The actual conclusion of the Invasion is debatable. The strong wave of anglophilia faded from America in the late 1960s as American bands got more and more famous, and the American culture shifted as a response to the Vietnam War. Still, British bands kept their fame all the way into the 1970s. Later in the 70s, three bands are considered to have shifted things into a new genre called power pop. Those bands were British bands, Badfinger and the Sweet, and the American band, the Raspberries. Music magazines started analyzing power pop and calling it a savior of the new wave and the direct clarity of rock music. The new style of music resulted in new styles of fashion. The most notable band of this time was the Knacks and the single ‘My Sharona’.

The wave of British artists rose to fame again in the early 1980s when the British music videos appeared in American media. This led to the Second British Invasion, bringing influential music and fashion to life once again.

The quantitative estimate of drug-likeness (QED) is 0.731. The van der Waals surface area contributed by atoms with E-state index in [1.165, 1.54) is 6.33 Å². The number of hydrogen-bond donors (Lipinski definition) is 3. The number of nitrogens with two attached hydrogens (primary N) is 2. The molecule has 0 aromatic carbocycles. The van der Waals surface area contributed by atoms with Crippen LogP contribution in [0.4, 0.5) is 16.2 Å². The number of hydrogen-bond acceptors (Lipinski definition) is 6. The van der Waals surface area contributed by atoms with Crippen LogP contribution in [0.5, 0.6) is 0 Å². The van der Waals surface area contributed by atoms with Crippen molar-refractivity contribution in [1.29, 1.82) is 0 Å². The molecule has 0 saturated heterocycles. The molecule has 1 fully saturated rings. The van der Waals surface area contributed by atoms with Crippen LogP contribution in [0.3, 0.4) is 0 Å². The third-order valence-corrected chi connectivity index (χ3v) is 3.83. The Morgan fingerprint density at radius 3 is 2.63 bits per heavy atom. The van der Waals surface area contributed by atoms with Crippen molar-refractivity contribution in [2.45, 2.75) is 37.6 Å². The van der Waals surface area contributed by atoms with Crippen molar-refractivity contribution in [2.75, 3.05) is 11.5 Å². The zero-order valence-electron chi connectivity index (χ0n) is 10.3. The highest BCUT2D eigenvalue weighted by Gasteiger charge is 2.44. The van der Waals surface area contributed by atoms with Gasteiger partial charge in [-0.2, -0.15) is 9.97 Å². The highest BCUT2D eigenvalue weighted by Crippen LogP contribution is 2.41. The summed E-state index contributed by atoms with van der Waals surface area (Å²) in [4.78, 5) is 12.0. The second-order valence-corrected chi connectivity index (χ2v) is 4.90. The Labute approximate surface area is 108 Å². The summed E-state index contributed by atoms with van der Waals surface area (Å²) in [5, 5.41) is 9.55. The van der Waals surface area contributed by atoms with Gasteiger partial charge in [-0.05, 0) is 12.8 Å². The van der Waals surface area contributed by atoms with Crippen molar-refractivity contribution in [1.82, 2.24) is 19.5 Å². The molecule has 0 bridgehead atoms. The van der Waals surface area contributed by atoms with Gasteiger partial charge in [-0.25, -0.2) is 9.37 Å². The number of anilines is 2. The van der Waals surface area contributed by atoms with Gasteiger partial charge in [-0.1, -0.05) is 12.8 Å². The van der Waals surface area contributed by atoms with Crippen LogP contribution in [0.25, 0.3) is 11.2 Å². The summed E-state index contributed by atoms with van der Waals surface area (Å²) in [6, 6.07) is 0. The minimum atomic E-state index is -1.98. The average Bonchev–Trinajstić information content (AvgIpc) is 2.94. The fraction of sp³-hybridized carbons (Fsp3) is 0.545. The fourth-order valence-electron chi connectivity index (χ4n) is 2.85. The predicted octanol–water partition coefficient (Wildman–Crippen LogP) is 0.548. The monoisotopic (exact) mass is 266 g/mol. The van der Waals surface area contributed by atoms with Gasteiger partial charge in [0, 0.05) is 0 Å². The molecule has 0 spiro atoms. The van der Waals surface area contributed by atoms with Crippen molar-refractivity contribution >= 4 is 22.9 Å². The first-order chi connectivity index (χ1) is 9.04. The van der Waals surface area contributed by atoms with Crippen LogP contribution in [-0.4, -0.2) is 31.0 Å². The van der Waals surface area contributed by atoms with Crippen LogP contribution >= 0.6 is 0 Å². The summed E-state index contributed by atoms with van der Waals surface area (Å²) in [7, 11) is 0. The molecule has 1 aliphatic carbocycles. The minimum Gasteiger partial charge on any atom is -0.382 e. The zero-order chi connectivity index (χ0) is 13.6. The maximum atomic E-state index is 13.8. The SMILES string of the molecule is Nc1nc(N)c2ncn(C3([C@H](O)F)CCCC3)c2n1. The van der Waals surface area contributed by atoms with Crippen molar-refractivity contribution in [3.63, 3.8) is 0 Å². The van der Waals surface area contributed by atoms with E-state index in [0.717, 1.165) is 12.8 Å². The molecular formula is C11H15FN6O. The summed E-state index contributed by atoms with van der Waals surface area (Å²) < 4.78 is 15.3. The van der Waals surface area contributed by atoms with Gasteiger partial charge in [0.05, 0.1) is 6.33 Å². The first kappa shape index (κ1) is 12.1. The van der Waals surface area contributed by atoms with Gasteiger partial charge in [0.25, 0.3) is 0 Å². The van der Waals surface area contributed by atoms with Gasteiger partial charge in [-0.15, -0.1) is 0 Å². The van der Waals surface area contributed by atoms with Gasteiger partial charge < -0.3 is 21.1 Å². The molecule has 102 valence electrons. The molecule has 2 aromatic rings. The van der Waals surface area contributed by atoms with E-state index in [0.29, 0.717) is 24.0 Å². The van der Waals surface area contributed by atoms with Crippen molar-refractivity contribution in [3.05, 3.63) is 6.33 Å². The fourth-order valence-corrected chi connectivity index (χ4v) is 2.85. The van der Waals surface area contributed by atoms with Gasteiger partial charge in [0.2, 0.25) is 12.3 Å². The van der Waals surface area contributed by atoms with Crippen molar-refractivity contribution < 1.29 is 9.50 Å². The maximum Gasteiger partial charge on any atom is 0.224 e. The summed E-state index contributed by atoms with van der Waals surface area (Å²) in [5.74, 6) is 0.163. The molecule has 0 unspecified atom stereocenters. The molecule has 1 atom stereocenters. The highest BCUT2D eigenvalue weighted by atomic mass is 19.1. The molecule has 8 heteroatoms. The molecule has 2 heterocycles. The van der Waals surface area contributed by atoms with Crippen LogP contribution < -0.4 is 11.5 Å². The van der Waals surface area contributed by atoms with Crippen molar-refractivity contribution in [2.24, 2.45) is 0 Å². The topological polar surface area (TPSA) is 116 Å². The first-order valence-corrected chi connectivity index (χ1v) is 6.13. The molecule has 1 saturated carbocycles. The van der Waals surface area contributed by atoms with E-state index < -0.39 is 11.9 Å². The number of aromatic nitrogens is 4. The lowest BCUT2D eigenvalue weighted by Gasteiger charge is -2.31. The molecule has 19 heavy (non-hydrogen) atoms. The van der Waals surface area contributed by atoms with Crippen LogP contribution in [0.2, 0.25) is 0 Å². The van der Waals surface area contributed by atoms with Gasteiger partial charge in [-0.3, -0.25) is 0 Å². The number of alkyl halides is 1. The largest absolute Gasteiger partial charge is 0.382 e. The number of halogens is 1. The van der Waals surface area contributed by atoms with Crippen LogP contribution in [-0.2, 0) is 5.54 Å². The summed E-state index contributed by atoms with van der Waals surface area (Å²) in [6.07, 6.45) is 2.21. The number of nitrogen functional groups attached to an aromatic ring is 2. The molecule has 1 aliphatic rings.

Another wave of British fame came to the US in the mid 1990s, with the success of Spice Girls, Oasis and Robbie Williams. At least one British act was appearing somewhere on the Hottest 100 every week from 1963 all the way to 2002. British acts declined in popularity throughout the 1990s, and in the April 27, 2002 issue of Billboard, finally, none of the songs on the Hot 100 were from British artists.

The most recent influence came in the mid to late 2000s when British artists such as Amy Winehouse, Estelle, Joss Stone, Duffy, Natasha Bedingfield, Florence Welch, Adele, Floetry, Jessie J, Leona Lewis, Jay Sean, and Taio Cruz enjoyed huge success in the US music charts, some calling it a ‘Third British Invasion’ or a ‘British Soul Invasion’.